Peripheral nerve dysfunction is a known complication of poorly controlled diabetes. Common sites of peripheral neuropathy in these patients are vagal and sympathetic nerve dysfunction (16). Diabetic gastroenteropathy typically takes the form of gastroparesis, but IBS has also been described (16). The cause of the peripheral nerve dysfunction in diabetes endocrine dysfunction (i.e., where the bowel loses its normal peristaltic rhythm), is still unknown (9,16). Novel research postulates disruption of the cells of Cajal, found in the intestinal wall, as a possible mechanism for diabetic enteropathy (9). Endocrinologists have targeted peripheral neuropathy in diabetic patients with IBS through the use of low dose TCAs and low dose gabapentin with promising results. Less research is available on peripheral neuropathy in non-diabetic populations.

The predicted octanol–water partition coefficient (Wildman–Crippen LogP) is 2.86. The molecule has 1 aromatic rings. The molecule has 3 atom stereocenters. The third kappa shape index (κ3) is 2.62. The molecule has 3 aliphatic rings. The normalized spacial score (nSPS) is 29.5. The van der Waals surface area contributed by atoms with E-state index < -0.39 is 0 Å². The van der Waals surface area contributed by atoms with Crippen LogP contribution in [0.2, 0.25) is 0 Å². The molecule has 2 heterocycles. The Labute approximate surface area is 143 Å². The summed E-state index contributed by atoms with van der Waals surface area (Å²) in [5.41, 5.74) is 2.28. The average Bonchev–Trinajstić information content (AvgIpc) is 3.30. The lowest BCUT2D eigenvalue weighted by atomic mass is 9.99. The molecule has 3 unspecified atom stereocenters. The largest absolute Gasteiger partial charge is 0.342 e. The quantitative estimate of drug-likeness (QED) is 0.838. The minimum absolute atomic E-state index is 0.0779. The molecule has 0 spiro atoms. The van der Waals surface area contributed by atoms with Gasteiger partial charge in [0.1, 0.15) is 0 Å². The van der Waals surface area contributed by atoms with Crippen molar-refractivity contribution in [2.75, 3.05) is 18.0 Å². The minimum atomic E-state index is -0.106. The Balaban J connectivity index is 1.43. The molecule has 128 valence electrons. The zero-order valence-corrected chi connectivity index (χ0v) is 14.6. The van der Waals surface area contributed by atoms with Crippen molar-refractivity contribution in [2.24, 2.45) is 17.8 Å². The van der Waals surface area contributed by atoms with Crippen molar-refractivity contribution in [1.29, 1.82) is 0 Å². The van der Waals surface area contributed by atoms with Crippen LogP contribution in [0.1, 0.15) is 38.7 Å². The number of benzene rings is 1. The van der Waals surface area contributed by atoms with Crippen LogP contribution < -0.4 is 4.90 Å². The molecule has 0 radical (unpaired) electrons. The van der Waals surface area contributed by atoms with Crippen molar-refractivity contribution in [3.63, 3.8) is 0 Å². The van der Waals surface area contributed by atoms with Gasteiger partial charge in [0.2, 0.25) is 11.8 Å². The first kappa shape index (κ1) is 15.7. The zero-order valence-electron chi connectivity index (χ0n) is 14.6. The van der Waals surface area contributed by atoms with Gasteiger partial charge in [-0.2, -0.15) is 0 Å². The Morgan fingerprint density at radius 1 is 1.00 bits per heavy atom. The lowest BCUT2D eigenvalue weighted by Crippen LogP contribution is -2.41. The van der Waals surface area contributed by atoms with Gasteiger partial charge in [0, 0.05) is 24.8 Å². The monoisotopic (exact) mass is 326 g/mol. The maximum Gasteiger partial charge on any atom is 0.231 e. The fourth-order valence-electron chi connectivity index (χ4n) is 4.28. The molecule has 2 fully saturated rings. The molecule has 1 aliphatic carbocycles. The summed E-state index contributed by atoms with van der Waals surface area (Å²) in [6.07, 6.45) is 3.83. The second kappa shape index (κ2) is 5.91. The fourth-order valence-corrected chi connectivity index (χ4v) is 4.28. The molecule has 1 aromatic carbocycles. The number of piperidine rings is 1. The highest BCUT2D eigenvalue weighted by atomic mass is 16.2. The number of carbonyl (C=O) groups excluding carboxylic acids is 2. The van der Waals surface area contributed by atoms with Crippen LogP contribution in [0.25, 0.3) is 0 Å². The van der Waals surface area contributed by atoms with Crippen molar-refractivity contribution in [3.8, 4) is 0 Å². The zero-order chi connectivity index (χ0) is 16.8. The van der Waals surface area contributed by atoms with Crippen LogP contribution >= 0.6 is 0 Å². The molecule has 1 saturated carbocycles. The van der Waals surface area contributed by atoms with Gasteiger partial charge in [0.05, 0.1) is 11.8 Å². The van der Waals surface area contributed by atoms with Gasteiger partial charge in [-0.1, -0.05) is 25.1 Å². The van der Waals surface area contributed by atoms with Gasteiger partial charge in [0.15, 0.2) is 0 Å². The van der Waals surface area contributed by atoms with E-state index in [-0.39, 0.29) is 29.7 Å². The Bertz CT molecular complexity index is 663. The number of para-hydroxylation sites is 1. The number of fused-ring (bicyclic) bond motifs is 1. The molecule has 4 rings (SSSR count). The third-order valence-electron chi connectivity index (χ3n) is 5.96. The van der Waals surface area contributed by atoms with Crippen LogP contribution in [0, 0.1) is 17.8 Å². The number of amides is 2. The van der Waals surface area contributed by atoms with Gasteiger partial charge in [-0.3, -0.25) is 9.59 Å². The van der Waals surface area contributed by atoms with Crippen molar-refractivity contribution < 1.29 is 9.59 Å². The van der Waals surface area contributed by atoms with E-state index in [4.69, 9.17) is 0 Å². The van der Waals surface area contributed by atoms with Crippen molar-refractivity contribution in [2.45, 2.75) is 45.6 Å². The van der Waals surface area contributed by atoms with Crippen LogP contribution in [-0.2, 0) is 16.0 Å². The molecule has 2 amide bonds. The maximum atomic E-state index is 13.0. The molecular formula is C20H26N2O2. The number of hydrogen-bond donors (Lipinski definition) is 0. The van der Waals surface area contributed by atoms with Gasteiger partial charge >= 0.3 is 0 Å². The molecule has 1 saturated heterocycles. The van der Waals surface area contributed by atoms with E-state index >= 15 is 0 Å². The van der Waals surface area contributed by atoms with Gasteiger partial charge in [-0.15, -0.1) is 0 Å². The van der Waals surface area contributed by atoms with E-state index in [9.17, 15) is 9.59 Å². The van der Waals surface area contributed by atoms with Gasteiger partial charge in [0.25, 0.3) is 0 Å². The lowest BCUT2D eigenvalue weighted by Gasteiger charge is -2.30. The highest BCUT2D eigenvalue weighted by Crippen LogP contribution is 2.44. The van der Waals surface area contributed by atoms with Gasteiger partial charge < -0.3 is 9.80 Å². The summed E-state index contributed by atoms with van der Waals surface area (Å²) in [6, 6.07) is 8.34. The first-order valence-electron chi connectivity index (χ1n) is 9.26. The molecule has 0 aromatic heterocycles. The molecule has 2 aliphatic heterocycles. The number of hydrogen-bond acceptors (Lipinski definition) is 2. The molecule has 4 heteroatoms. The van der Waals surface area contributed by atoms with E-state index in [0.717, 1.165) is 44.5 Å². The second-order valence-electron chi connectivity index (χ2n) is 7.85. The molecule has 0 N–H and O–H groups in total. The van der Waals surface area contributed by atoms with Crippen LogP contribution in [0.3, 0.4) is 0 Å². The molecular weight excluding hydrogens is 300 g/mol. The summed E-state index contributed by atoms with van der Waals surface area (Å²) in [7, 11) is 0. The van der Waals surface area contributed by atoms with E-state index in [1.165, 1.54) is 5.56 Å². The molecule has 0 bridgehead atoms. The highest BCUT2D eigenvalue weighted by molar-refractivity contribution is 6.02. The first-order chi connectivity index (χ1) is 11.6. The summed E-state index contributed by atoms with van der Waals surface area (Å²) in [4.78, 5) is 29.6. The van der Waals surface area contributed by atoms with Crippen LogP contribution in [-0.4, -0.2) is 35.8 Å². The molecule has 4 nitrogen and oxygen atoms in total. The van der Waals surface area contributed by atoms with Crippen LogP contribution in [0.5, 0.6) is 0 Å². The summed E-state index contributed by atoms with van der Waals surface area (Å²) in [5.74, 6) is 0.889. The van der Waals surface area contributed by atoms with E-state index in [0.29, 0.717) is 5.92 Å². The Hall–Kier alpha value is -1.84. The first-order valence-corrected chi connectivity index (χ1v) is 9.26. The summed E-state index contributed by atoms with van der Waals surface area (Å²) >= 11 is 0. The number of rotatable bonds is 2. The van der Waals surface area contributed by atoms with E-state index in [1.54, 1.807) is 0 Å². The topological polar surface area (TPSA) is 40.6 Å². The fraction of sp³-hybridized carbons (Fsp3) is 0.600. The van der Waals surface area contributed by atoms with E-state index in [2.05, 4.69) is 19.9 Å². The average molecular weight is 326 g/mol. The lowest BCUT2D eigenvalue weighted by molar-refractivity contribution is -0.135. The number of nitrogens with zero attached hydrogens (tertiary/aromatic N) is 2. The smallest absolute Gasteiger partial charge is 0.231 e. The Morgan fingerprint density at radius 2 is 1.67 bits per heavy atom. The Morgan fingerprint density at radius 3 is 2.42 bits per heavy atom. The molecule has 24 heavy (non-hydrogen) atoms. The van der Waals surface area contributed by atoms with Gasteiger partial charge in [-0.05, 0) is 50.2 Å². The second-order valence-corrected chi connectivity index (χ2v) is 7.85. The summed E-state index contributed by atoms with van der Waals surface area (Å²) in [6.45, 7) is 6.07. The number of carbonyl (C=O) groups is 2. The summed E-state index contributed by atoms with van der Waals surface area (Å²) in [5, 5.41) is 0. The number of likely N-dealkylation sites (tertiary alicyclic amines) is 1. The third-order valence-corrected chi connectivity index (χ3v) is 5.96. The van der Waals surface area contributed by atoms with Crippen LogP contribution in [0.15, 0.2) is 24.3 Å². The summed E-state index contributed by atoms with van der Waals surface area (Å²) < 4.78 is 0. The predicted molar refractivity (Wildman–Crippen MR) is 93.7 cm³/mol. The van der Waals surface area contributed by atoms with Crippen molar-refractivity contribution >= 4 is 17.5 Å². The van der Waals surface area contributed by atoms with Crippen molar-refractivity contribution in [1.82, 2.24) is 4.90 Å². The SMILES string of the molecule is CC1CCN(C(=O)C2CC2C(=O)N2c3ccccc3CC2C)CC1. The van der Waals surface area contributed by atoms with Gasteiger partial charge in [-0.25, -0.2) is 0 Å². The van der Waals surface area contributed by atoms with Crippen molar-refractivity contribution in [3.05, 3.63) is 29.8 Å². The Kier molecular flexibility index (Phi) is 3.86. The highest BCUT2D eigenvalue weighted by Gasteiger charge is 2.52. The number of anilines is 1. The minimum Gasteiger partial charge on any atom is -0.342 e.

This case further supports the link between IBS and peripheral nerve dysfunction. The use of anti-depressant agents to regulate gut serotonin levels and control bowel functioning may be effective in this subset of IBS patients. Further research is needed to establish an optimal treatment regimen for the management of neuropathic IBS.
Reporting Checklist: The authors have completed the CARE reporting checklist. Available at http://dx.doi.org/10.21037/map-19-228
Conflicts of Interest: All authors have completed the ICMJE uniform disclosure form (available at http://dx.doi.org/10.21037/map-19-228). The authors have no conflicts of interest to declare.
Ethical Statement: The authors are accountable for all aspects of the work in ensuring that questions related to the accuracy or integrity of any part of the work are appropriately investigated and resolved. Written informed consent was obtained from the patient for publication of this case report. All the data for this paper had informed consent from the patient involved.
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Cite this article as: Azadian F, Frengopoulos C, Wilkie K, Ryan M. Irritable bowel syndrome: an avenue for therapeutic restoration of peripheral nerve imbalance. Mesentery Peritoneum 2020;4:3.